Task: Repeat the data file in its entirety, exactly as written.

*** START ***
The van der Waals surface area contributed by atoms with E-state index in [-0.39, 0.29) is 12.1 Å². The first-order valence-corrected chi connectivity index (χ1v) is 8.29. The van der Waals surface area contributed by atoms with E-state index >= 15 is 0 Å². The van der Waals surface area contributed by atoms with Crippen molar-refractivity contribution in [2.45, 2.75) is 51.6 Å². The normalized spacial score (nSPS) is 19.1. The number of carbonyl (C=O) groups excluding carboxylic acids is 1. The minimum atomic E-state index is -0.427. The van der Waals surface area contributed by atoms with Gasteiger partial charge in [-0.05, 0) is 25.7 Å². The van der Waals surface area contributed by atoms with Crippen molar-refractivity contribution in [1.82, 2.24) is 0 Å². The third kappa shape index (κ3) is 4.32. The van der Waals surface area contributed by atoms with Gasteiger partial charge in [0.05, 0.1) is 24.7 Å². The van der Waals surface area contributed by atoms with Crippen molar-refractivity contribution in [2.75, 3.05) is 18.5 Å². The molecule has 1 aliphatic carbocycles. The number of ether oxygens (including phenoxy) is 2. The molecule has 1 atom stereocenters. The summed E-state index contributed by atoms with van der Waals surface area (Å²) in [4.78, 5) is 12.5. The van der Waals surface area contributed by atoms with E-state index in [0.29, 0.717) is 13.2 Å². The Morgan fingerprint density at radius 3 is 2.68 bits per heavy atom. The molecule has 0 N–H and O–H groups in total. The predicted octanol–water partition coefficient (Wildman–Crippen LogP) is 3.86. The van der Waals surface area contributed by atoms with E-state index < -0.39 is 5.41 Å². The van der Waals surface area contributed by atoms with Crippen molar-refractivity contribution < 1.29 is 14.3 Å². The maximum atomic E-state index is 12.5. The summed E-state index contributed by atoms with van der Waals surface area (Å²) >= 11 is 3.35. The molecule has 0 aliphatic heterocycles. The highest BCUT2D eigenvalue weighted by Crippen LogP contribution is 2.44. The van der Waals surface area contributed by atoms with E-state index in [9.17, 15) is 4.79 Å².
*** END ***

The van der Waals surface area contributed by atoms with E-state index in [-0.39, 0.29) is 12.1 Å². The first-order valence-corrected chi connectivity index (χ1v) is 8.29. The van der Waals surface area contributed by atoms with E-state index >= 15 is 0 Å². The van der Waals surface area contributed by atoms with Crippen molar-refractivity contribution in [2.45, 2.75) is 51.6 Å². The normalized spacial score (nSPS) is 19.1. The number of carbonyl (C=O) groups excluding carboxylic acids is 1. The minimum atomic E-state index is -0.427. The van der Waals surface area contributed by atoms with Gasteiger partial charge in [-0.05, 0) is 25.7 Å². The van der Waals surface area contributed by atoms with Crippen molar-refractivity contribution in [1.82, 2.24) is 0 Å². The third kappa shape index (κ3) is 4.32. The van der Waals surface area contributed by atoms with Gasteiger partial charge in [0.05, 0.1) is 24.7 Å². The van der Waals surface area contributed by atoms with Crippen molar-refractivity contribution in [2.75, 3.05) is 18.5 Å². The molecule has 1 aliphatic carbocycles. The number of ether oxygens (including phenoxy) is 2. The molecule has 1 atom stereocenters. The summed E-state index contributed by atoms with van der Waals surface area (Å²) in [4.78, 5) is 12.5. The van der Waals surface area contributed by atoms with E-state index in [0.29, 0.717) is 13.2 Å². The Morgan fingerprint density at radius 3 is 2.68 bits per heavy atom. The molecule has 0 N–H and O–H groups in total. The predicted octanol–water partition coefficient (Wildman–Crippen LogP) is 3.86. The van der Waals surface area contributed by atoms with E-state index < -0.39 is 5.41 Å². The van der Waals surface area contributed by atoms with Crippen molar-refractivity contribution < 1.29 is 14.3 Å². The maximum atomic E-state index is 12.5. The summed E-state index contributed by atoms with van der Waals surface area (Å²) >= 11 is 3.35. The molecule has 0 aliphatic heterocycles. The highest BCUT2D eigenvalue weighted by Crippen LogP contribution is 2.44. The van der Waals surface area contributed by atoms with E-state index in [9.17, 15) is 4.79 Å².